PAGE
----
cial purposes in 1990, there was no statistically satisfactory way of assigning household characteristics to the added persons. Files for people included through adjustment would have been added to the census data files by imputing individuals from the appropriate poststrata. These individuals' housing types would have been listed as special quarters, that is, they would not have been placed in distinct households.

For the 2000 census the Census Bureau initiated a research project early in the 1990s to determine if something more effective could be done. Specifically, the Bureau examined the creation of a so-called transparent file in which all of the additions obtained through use of integrated coverage measurement would be incorporated into the distribution of households and thus be transparent to data users.12 The Bureau's initial plan would have altered the relative weighting of larger versus smaller households in order to obtain the desired counts of persons by demographic characteristics. Thus for example, three-person households with certain characteristics might be increased while two-person households with otherwise similar characteristics were reduced.

The initial procedure presented by the Census Bureau raised a concern for the panel. The panel's views were informed by other research in this general area (see Zaslavsky, 1988; Zanutto and Zaslavsky, 1996). However, no other approach had been demonstrated to be feasible in a large-scale production setting. It is our understanding that recent advances to the initial procedure may have addressed the panel's concern. But because the Census Bureau's decision on whether to integrate this into the production operation had to be made on the basis of the performance of the initial procedure, the panel understands the decision to essentially repeat the method of the 1990 census, i.e., persons added through use of integrated coverage measurement will be assigned for their household, to the special quarters category. Especially given the limited time for evaluation of statistical models, this seems to be a reasonable decision for 2000. However, the panel strongly supports the Bureau's intention to produce the transparent file at a later date.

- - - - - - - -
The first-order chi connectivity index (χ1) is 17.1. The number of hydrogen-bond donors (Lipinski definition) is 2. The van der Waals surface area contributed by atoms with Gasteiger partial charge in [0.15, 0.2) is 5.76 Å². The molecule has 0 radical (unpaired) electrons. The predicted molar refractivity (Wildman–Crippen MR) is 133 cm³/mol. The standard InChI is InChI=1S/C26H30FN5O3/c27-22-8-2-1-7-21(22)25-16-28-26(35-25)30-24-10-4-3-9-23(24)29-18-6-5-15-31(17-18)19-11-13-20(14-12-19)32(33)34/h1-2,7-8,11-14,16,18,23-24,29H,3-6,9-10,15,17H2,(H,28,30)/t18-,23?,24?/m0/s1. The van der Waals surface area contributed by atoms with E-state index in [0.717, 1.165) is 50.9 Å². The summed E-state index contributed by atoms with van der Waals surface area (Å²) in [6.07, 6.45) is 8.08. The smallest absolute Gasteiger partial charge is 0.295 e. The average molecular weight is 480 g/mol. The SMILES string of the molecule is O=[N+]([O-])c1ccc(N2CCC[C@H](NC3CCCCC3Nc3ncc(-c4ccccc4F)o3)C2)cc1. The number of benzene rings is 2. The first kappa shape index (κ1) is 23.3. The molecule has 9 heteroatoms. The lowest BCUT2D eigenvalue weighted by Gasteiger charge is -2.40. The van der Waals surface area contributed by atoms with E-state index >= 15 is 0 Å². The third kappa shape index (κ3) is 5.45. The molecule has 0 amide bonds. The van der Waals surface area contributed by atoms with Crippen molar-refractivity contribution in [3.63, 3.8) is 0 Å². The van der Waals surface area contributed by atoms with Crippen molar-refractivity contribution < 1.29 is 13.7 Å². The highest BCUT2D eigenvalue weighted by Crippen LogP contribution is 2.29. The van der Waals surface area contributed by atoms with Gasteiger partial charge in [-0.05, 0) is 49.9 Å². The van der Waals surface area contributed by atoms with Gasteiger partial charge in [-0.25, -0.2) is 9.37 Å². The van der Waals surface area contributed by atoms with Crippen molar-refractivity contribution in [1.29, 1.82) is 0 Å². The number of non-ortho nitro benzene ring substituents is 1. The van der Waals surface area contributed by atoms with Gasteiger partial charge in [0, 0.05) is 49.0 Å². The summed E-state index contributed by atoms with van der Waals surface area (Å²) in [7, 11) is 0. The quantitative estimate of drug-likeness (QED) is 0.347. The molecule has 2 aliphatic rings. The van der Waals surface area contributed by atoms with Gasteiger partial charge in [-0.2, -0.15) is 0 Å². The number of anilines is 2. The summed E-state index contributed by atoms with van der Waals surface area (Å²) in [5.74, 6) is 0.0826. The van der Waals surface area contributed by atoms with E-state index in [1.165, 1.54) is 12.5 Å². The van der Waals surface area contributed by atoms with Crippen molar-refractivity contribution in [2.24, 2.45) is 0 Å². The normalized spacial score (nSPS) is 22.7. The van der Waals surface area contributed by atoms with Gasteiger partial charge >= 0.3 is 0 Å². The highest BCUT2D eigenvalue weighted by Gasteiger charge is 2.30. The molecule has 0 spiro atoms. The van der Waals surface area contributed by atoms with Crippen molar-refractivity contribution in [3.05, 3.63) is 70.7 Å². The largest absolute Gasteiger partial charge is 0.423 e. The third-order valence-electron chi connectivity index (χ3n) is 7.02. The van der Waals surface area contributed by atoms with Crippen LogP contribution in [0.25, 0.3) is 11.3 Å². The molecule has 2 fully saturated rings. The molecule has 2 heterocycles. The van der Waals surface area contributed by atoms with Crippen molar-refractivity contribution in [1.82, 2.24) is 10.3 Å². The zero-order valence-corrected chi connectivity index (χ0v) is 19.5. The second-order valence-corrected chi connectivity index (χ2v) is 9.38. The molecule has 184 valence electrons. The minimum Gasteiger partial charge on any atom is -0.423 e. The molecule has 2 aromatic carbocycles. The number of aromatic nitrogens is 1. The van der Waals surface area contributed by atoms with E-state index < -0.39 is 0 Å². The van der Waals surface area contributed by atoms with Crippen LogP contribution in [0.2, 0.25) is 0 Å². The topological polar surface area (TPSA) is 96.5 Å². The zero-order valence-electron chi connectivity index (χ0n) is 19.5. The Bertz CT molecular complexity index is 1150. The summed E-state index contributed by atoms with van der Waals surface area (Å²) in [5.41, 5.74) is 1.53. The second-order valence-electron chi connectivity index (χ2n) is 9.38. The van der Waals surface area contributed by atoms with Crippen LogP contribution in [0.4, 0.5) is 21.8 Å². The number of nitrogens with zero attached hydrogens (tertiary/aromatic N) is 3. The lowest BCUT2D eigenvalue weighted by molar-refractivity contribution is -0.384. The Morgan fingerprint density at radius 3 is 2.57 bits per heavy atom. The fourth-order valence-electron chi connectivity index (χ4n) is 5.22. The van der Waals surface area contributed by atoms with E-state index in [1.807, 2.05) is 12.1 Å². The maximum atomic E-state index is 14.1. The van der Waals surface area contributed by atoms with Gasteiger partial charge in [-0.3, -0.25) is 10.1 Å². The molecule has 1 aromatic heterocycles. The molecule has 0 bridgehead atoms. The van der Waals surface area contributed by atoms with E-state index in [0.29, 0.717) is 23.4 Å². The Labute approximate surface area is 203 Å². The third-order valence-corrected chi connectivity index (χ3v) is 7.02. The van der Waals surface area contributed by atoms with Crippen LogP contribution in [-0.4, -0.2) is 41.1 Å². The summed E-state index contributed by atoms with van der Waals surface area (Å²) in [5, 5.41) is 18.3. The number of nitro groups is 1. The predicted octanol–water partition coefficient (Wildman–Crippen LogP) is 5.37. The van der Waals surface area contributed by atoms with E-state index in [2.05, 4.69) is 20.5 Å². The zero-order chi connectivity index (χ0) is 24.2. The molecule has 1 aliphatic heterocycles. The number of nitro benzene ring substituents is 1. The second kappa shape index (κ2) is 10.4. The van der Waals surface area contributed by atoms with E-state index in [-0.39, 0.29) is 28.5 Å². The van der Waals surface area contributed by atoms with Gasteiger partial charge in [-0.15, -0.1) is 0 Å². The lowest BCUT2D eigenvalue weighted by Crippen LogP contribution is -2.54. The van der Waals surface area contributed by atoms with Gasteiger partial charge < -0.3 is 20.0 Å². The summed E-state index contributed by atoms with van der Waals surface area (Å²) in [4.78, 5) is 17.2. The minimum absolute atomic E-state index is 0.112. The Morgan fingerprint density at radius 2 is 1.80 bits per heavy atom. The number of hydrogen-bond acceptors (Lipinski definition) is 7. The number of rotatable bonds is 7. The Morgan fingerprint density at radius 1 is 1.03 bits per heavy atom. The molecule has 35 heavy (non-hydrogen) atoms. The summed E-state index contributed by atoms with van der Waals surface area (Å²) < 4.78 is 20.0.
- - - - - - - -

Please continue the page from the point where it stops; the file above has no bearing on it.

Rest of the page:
The transparent file and other data products based on it would have no flags or indicators of which household records resulted from imputations and which household records were directly collected from respondents. This makes sense since the fact that some households are replicated and some dropped using this methodology makes the notion of an imputation not clearly applicable.

The National Academies of Sciences, Engineering, and Medicine
500 Fifth St. N.W. | Washington, D.C. 20001

Copyright © National Academy of Sciences. All rights reserved.
Terms of Use and Privacy Statement